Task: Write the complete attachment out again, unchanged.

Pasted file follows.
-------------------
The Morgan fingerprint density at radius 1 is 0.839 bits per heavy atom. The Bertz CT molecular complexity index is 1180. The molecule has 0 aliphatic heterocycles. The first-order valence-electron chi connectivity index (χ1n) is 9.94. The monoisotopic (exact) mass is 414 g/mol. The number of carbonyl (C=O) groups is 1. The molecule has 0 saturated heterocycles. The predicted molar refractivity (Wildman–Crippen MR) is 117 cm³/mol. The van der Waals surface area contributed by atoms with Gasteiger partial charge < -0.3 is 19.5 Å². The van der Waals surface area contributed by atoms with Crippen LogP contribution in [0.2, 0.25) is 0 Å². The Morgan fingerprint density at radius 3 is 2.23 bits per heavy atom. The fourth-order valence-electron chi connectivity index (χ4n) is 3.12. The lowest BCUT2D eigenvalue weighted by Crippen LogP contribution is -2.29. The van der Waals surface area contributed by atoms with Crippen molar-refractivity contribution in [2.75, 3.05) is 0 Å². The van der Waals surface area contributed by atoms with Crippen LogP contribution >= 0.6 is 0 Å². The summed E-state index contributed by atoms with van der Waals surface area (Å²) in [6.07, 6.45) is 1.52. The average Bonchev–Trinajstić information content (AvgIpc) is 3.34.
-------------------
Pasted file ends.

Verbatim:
The Morgan fingerprint density at radius 1 is 0.839 bits per heavy atom. The Bertz CT molecular complexity index is 1180. The molecule has 0 aliphatic heterocycles. The first-order valence-electron chi connectivity index (χ1n) is 9.94. The monoisotopic (exact) mass is 414 g/mol. The number of carbonyl (C=O) groups is 1. The molecule has 0 saturated heterocycles. The predicted molar refractivity (Wildman–Crippen MR) is 117 cm³/mol. The van der Waals surface area contributed by atoms with Gasteiger partial charge < -0.3 is 19.5 Å². The van der Waals surface area contributed by atoms with Crippen LogP contribution in [0.2, 0.25) is 0 Å². The Morgan fingerprint density at radius 3 is 2.23 bits per heavy atom. The fourth-order valence-electron chi connectivity index (χ4n) is 3.12. The lowest BCUT2D eigenvalue weighted by Crippen LogP contribution is -2.29. The van der Waals surface area contributed by atoms with Crippen molar-refractivity contribution in [2.75, 3.05) is 0 Å². The van der Waals surface area contributed by atoms with Crippen LogP contribution >= 0.6 is 0 Å². The summed E-state index contributed by atoms with van der Waals surface area (Å²) in [6.07, 6.45) is 1.52. The average Bonchev–Trinajstić information content (AvgIpc) is 3.34.